Bebop was born in 1941,
when trumpeter Dizzy Gillespie (1917), double bass player Milt Hinton,
alto saxophonist Charlie Parker, pianist Thelonious Monk and
drummer Kenny Clarke began playing informally together.
Its official birth place was "Minton's Playhouse", a New York club.
Due to a strike by recording artists, very little was documented on record
South Carolina's trumpeter John "Dizzy" Gillespie, also an accomplished
songwriter, was hired in 1939 by Cab Calloway's orchestra, where he developed
a style very influenced by Roy Eldridge.
In 1942 he joined Earl Hines, where in 1943 he played alongside alto saxophonist Charlie
Parker and vocalist Sarah Vaughan, and began to display a much more personal
expanding his habit of improvising new chord changes on a melody to an almost
manic form of art, turning dynamics into the very essence of jazz at the
expense of intimacy (sometimes replaced by overtones of melodrama and euphoria).
Gillespie's A Night In Tunisia (composed in 1942 as Interlude)
was first sung by Vaughan.
In 1944 the three young talents (Parker, Gillespie and Vaughan) followed
Hines' male vocalist Billy Eckstine when he started his own band.
At the same time, in 1944, Dizzy Gillespie's quintet, featuring Max Roach on
drums and Oscar Pettiford on bass, and later Charlie Parker, began performing
at New York's "Onyx Club" (the first time that the word "bebop" was used to
promote a band).
Gillespie's first major recordings (january 1945), in a piano-based sextet with Trummy Young on trombone, Pettiford on bass and Don Byas on tenor instead of Parker, showed Gillespie's textural dexterity applied to both material specifically composed for bebop performers, such as Salt Peanuts, Be Bop and Tadd Dameron's Good Bait, and reworked swing classics, such as Vernon Duke's I Can't Get Started (january 1945).
Another sextet with Dexter Gordon and white pianist Frank Paparelli recorded Blue 'n' Boogie (february 1945).
The new aesthetic was fully implemented in the tunes (mostly composed by Gillespie) recorded by the All Stars, namely a quintet with Parker on tenor and Al Haig on piano: Groovin' High (february 1945), Dizzy Atmosphere (february 1945), Shaw 'Nuff (may 1945) and Tadd Dameron's Hot House (may 1945), based on Cole Porter's What Is This Thing Called Love.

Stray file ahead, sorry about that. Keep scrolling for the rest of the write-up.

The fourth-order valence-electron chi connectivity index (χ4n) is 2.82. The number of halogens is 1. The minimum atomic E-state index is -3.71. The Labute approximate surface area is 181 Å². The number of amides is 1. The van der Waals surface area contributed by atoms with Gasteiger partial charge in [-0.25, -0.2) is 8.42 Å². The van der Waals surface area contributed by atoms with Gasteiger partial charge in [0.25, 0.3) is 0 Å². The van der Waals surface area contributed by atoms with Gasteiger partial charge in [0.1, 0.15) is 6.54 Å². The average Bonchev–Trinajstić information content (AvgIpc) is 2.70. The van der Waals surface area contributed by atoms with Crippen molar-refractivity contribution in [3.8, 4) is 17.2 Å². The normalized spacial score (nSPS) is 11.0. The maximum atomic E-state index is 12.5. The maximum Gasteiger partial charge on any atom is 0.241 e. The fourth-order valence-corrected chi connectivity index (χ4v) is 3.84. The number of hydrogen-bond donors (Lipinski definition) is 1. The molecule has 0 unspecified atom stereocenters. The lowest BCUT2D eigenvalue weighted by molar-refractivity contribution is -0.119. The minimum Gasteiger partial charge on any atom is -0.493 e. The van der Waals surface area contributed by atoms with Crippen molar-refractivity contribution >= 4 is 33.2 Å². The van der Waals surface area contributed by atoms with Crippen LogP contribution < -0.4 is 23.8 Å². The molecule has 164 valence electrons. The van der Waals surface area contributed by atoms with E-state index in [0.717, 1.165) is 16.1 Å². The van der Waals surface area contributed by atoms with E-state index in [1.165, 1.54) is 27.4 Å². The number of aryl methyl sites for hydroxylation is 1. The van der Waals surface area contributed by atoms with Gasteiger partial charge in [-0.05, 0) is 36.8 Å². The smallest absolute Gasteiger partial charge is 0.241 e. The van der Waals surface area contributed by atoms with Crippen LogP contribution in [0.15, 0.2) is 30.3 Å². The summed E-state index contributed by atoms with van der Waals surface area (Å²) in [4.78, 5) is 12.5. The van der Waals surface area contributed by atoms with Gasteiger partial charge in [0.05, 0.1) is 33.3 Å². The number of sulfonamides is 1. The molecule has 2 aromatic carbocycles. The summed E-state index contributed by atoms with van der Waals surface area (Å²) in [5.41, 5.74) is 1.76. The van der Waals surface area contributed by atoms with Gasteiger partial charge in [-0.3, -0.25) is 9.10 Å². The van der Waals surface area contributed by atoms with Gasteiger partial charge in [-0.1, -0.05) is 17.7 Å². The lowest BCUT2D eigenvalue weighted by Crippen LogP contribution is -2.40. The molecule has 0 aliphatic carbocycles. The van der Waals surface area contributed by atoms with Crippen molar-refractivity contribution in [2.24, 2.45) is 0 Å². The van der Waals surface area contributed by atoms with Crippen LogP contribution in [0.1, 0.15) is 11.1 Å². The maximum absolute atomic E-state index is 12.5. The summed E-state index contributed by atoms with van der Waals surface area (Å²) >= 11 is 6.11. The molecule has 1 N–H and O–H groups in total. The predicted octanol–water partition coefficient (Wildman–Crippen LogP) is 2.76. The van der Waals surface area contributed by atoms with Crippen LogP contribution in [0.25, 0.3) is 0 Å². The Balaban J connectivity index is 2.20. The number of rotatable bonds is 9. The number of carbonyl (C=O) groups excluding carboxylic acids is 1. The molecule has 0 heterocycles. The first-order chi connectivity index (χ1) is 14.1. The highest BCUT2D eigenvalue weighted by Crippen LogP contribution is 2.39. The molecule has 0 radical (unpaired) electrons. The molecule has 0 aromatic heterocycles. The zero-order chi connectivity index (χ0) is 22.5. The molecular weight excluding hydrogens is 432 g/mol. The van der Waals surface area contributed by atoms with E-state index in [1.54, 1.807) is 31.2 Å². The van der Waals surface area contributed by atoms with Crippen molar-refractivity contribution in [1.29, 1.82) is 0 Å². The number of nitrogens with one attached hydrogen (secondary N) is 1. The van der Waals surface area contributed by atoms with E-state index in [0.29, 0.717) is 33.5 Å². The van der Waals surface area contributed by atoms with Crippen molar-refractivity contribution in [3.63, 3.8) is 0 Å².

The Jazzmen, a sextet with Lucky Thompson on tenor instead of Parker, Haig on piano and Milt Jackson on vibraphone, debuted Confirmation (february 1946).
In 1945 Gillespie organized his own band, that lasted till 1950. Hits such as
Things to Come (june 1946) were arranged by Gil Fuller.
Gillespie's band pioneered Cuban bop, a genre born of the wedding between Cuban
rhythms and bebop. His association with Cuban conga player Chano Pozo
yielded George Russell's Cubana Be Cubana Bop (december 1947), possibly the
first modal improvisation on record, and their Manteca (december 1947).
Gillespie's rhythm section of 1947 consisted of John Lewis, Milt Jackson,
Kenny Clarke and Ray Brown, that would soon form the Modern Jazz Quartet.
Jazz at Massey Hall (may 1953) documents a legendary performance with
Charlie Parker, Bud Powell, Charlie Mingus and Max Roach.
After a mediocre decade, Gillespie converted to "third stream" music.
Argentinian pianist Boris "Lalo" Schifrin composed for him
the five-movement Gillespiana Suite (november 1960) and the six-movement suite The New Continent (september 1962),
while Perceptions (may 1961) came from trombonist James "J.J." Johnson,
and Arturo "Chico" O'Farrill scored Afro-Cuban Jazz Moods (june 1975).
Concert Of The Century (november 1980) assembled
Milt Jackson (vibraphone), James Moody (tenor sax and flute), Hank Jones (piano), Ray Brown (bass), and Philly Joe Jones (drums) for
a live performance.
Gillespie died of cancer in 1993.
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